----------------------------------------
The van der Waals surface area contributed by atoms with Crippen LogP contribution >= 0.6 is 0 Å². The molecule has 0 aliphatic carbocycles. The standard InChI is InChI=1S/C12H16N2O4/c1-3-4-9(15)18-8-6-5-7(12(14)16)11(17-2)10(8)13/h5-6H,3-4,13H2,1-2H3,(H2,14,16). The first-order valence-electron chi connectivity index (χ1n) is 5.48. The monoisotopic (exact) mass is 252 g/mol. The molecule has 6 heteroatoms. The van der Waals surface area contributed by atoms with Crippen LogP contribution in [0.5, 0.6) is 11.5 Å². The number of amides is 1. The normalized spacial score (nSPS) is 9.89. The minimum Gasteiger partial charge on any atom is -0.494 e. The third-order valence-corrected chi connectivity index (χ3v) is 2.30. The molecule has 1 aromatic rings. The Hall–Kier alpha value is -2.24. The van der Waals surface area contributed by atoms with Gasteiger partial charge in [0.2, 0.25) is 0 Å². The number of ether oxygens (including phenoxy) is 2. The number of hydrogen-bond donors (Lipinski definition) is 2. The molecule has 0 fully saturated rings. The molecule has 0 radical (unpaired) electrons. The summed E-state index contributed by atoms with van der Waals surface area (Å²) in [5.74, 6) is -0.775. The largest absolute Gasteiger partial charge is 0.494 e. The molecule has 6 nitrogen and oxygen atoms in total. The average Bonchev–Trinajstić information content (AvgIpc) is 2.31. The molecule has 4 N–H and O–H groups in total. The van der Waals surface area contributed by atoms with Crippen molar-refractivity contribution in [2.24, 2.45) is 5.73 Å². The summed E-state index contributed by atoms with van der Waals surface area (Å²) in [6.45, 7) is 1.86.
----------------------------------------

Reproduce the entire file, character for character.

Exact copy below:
The van der Waals surface area contributed by atoms with Crippen LogP contribution >= 0.6 is 0 Å². The molecule has 0 aliphatic carbocycles. The standard InChI is InChI=1S/C12H16N2O4/c1-3-4-9(15)18-8-6-5-7(12(14)16)11(17-2)10(8)13/h5-6H,3-4,13H2,1-2H3,(H2,14,16). The first-order valence-electron chi connectivity index (χ1n) is 5.48. The monoisotopic (exact) mass is 252 g/mol. The molecule has 6 heteroatoms. The van der Waals surface area contributed by atoms with Crippen LogP contribution in [0.5, 0.6) is 11.5 Å². The number of amides is 1. The normalized spacial score (nSPS) is 9.89. The minimum Gasteiger partial charge on any atom is -0.494 e. The third-order valence-corrected chi connectivity index (χ3v) is 2.30. The molecule has 1 aromatic rings. The Hall–Kier alpha value is -2.24. The van der Waals surface area contributed by atoms with Gasteiger partial charge in [0.2, 0.25) is 0 Å². The number of ether oxygens (including phenoxy) is 2. The number of hydrogen-bond donors (Lipinski definition) is 2. The molecule has 0 fully saturated rings. The molecule has 0 radical (unpaired) electrons. The summed E-state index contributed by atoms with van der Waals surface area (Å²) in [5.74, 6) is -0.775. The largest absolute Gasteiger partial charge is 0.494 e. The molecule has 6 nitrogen and oxygen atoms in total. The average Bonchev–Trinajstić information content (AvgIpc) is 2.31. The molecule has 4 N–H and O–H groups in total. The van der Waals surface area contributed by atoms with Crippen molar-refractivity contribution in [2.24, 2.45) is 5.73 Å². The summed E-state index contributed by atoms with van der Waals surface area (Å²) in [6.45, 7) is 1.86.